What Mursi and his group don’t know is that the legitimacy he’s shouting about isn’t a fortress to use for hiding from the real source of any legitimacy, the people whose role was always denied and neglected. They don’t know that legitimacy – the word he repeated over and over – isn’t an eternal pardon document, but it is rather a contract for fulfilling a function, and is likely to be dissolved in case of underperformance.

The shouts of Mursi supporters in the villages and cities, defending what they called “the president’s legitimacy,” couldn’t be considered as proof or a counterbalance against the overwhelming majority. These demonstrations reflect the status of brain drainage, which leads to raising the question: “How do people ask for their own slavery?” This calls for the legitimate questions: What legitimacy and which sovereignty do the supporters of Mursi talk about when he is ousted by the mother of all authorities, the public will?! Aren’t the people the source of legitimacy, or does legitimacy emanate from the government represented by Mursi himself! The questions were answered a long time ago in civilized societies, but it seems that Mursi and his supporters have a long way to go before they get there.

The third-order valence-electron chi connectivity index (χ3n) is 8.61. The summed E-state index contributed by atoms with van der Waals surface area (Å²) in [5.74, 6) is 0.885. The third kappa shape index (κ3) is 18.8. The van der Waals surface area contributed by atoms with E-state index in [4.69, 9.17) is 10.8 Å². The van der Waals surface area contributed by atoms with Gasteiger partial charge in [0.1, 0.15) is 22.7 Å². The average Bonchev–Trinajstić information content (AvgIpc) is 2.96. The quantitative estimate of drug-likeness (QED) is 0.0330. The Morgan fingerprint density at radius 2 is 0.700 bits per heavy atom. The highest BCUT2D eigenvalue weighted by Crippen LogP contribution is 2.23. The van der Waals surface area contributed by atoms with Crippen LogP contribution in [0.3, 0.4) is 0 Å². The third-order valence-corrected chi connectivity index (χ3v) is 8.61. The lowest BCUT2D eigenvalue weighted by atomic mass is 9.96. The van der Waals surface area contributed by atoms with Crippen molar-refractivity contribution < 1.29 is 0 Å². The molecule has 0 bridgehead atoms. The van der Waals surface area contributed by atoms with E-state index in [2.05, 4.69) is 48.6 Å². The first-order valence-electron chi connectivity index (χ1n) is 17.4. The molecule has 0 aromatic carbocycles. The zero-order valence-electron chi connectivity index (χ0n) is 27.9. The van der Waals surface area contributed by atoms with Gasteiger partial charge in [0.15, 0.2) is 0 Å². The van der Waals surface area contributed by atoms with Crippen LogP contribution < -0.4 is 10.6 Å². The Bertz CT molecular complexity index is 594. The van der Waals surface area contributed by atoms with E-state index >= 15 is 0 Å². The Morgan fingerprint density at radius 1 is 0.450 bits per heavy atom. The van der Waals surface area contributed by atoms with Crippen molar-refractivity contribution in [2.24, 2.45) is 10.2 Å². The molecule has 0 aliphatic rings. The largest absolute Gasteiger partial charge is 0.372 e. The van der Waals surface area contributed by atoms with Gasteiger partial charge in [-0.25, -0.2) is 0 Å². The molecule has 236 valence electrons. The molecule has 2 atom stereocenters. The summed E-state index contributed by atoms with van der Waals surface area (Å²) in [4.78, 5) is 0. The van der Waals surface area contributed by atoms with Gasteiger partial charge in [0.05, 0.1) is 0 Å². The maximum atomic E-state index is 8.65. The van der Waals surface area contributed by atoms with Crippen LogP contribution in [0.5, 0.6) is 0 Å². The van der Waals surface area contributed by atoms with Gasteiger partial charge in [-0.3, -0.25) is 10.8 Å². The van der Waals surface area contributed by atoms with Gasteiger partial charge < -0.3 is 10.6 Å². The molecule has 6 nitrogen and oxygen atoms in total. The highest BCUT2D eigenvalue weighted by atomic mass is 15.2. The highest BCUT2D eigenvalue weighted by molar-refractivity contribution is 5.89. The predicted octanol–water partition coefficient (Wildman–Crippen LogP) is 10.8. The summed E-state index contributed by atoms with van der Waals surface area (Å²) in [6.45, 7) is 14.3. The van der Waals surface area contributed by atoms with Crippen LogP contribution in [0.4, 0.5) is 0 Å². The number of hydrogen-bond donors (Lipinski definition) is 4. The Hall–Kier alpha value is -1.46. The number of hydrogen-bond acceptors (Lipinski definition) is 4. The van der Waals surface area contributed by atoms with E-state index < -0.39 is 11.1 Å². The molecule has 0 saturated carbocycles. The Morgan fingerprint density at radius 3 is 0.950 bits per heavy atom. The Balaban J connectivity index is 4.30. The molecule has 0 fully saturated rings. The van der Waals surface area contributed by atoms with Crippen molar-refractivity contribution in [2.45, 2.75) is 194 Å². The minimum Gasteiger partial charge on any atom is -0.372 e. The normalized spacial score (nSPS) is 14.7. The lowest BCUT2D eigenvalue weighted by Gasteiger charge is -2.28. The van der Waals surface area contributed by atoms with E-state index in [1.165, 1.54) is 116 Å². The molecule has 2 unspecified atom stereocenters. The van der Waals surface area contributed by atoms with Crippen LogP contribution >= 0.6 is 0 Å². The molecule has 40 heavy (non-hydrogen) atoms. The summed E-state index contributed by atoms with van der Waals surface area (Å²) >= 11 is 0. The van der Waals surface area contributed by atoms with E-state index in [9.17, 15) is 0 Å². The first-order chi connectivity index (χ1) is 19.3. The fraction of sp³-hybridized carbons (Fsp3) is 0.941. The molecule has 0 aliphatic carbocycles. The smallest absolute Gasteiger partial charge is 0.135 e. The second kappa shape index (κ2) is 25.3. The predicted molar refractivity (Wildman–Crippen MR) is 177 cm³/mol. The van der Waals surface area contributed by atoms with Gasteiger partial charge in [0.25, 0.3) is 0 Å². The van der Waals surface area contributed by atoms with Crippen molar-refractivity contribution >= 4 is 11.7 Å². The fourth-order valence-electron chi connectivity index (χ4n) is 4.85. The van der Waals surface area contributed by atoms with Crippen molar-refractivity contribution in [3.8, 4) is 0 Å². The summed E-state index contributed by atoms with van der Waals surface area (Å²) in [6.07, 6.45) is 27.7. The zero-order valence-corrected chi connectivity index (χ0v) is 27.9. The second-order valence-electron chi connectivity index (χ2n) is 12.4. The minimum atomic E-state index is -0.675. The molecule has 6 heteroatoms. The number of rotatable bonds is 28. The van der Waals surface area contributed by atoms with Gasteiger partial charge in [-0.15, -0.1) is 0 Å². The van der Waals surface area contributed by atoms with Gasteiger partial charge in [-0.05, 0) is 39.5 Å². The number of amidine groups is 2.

Desperate attempts

What we witnessed during Mursi’s era in political power were his desperate attempts to impose himself as one of the leaders of the Muslim Brotherhood through his project of the “akhwanization” of the Egyptian society, rich with cultural, political and religious diversity. All this caused chaos and political instability and had bad consequences on the economy. It destroyed Egypt’s foreign relations through the hardline policy of the Brotherhood, and cost the Egyptians many lives in the name of legitimacy. Facing all this, is there a necessity to overthrow Mursi after the heroic acts of the Egyptian people who thought that they were reaching the heaven of democracy with its full set of values, including liberties and a new constitution that’s the fruit of a national consensus? But the biggest disappointment was when we realized all of these sacrifices were in vain, when a dictator assumed power in the name of the elections’ legitimacy.